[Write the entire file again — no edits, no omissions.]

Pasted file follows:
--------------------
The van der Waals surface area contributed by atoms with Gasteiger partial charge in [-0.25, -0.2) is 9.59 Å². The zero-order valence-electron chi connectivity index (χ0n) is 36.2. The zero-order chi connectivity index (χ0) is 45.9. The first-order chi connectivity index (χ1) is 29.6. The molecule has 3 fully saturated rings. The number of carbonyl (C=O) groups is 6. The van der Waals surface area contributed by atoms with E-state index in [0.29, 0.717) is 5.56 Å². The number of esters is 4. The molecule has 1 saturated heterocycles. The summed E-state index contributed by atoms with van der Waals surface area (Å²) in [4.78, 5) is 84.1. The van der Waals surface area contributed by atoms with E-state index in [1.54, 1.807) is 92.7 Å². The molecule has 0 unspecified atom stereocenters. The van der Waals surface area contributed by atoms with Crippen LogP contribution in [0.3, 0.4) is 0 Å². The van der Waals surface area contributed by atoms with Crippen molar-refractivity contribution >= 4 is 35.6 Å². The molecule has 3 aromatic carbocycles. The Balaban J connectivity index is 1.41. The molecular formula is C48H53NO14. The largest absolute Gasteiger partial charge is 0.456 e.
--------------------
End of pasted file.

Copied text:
The van der Waals surface area contributed by atoms with Gasteiger partial charge in [-0.25, -0.2) is 9.59 Å². The zero-order valence-electron chi connectivity index (χ0n) is 36.2. The zero-order chi connectivity index (χ0) is 45.9. The first-order chi connectivity index (χ1) is 29.6. The molecule has 3 fully saturated rings. The number of carbonyl (C=O) groups is 6. The van der Waals surface area contributed by atoms with E-state index in [0.29, 0.717) is 5.56 Å². The number of esters is 4. The molecule has 1 saturated heterocycles. The summed E-state index contributed by atoms with van der Waals surface area (Å²) in [4.78, 5) is 84.1. The van der Waals surface area contributed by atoms with E-state index in [1.54, 1.807) is 92.7 Å². The molecule has 0 unspecified atom stereocenters. The van der Waals surface area contributed by atoms with Crippen LogP contribution in [0.3, 0.4) is 0 Å². The van der Waals surface area contributed by atoms with Crippen molar-refractivity contribution >= 4 is 35.6 Å². The molecule has 3 aromatic carbocycles. The Balaban J connectivity index is 1.41. The molecular formula is C48H53NO14. The largest absolute Gasteiger partial charge is 0.456 e.